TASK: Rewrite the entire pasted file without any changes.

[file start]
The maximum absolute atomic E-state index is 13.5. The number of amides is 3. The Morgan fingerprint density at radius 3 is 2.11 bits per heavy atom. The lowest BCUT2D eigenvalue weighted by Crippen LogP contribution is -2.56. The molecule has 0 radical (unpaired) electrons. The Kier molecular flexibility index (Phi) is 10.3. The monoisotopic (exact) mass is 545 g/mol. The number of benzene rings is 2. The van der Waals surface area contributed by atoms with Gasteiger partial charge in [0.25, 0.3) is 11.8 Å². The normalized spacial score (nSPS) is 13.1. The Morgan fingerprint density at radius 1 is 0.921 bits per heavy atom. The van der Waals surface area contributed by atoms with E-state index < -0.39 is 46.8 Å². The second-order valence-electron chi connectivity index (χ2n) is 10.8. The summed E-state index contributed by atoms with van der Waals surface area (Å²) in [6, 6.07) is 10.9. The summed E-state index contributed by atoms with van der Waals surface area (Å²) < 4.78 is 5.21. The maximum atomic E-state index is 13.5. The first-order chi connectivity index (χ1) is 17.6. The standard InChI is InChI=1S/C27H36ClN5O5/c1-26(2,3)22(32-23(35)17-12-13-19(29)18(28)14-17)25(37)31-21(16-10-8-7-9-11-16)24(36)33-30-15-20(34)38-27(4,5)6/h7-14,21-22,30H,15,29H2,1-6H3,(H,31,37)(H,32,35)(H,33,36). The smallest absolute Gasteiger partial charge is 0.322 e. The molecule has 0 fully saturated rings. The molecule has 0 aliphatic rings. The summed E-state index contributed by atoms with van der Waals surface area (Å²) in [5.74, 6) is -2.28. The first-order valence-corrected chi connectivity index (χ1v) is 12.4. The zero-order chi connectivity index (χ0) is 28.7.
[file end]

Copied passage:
The maximum absolute atomic E-state index is 13.5. The number of amides is 3. The Morgan fingerprint density at radius 3 is 2.11 bits per heavy atom. The lowest BCUT2D eigenvalue weighted by Crippen LogP contribution is -2.56. The molecule has 0 radical (unpaired) electrons. The Kier molecular flexibility index (Phi) is 10.3. The monoisotopic (exact) mass is 545 g/mol. The number of benzene rings is 2. The van der Waals surface area contributed by atoms with Gasteiger partial charge in [0.25, 0.3) is 11.8 Å². The normalized spacial score (nSPS) is 13.1. The Morgan fingerprint density at radius 1 is 0.921 bits per heavy atom. The van der Waals surface area contributed by atoms with E-state index < -0.39 is 46.8 Å². The second-order valence-electron chi connectivity index (χ2n) is 10.8. The summed E-state index contributed by atoms with van der Waals surface area (Å²) in [6, 6.07) is 10.9. The summed E-state index contributed by atoms with van der Waals surface area (Å²) < 4.78 is 5.21. The maximum atomic E-state index is 13.5. The first-order chi connectivity index (χ1) is 17.6. The standard InChI is InChI=1S/C27H36ClN5O5/c1-26(2,3)22(32-23(35)17-12-13-19(29)18(28)14-17)25(37)31-21(16-10-8-7-9-11-16)24(36)33-30-15-20(34)38-27(4,5)6/h7-14,21-22,30H,15,29H2,1-6H3,(H,31,37)(H,32,35)(H,33,36). The smallest absolute Gasteiger partial charge is 0.322 e. The molecule has 0 fully saturated rings. The molecule has 0 aliphatic rings. The summed E-state index contributed by atoms with van der Waals surface area (Å²) in [5.74, 6) is -2.28. The first-order valence-corrected chi connectivity index (χ1v) is 12.4. The zero-order chi connectivity index (χ0) is 28.7.